After over 30 years with the University of Colorado Boulder Libraries, librarian Leanne Walther has retired.
Walther began her career at CU Boulder as a cataloger at the Howard B. Waltz Music Library. She worked in the music library by day and worked towards her Master’s in Library Sciences from the University of Denver at night. After earning her MLIS, she went on to work as a reference librarian in the William A. Wise Law Library for 15 years.
“We would always keep digging until we got the information that was requested,” said Walther. “It didn’t matter what the question was, it was a duty and a commitment. It kind of became like detective work.”
Then Walther moved over to Government Information Library at CU Boulder where she worked for roughly two decades. First, she was a library technician then, most recently, the unit’s government information specialist. She considered the transition to Government Information a pivotal point in her career.
“The very first question I had was from someone who wanted to know how many eggs were broken in the U.S. that previous year,” she said. “We found the information, but I had nothing from which to draw from for that question. It makes me laugh because it really humbled me because Gov Info is everything. It’s laws and regulations and court decision and how those come to be, but it’s so much more than that. The government keeps track of everything!”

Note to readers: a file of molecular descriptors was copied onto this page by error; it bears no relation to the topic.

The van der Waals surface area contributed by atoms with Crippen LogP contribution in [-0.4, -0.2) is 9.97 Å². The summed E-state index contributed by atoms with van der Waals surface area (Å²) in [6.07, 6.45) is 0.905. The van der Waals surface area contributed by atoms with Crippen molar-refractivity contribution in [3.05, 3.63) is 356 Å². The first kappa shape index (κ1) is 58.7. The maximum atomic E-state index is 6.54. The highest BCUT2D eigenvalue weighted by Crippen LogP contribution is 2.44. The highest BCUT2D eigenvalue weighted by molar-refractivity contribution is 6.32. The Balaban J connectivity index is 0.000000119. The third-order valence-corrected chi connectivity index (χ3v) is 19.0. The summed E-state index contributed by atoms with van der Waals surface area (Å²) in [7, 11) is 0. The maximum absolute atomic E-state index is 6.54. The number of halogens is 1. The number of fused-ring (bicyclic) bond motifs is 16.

She also was able to take on more instructional duties during her time with the Government Information Library. With each of her positions at CU Boulder, Walther said she was fortunate to have continuously been surrounded by colleagues and mentors who encouraged her to always take her public service to the next level.
Last year, she was honored with the Libraries 2nd annual Williams Lifetime Achievement Award, which recognizes individuals within the Libraries for their exceptional contributions to the Libraries over the course of their career.
Although library and information services as an industry have undergone observable changes over the years, Walther encourages both young and seasoned professionals to never stop asking questions and to always be open to attaining knowledge.
“Seize whatever opportunities are available to challenge yourself,” she said. “Grow and collaborate. Partner with people. Broaden the people that you partner with. The more people we can have be part of what we do is important. The libraries are so important to every part of this campus.”
Thank you for your contributions to the Libraries, Leanne! We wish you all the best.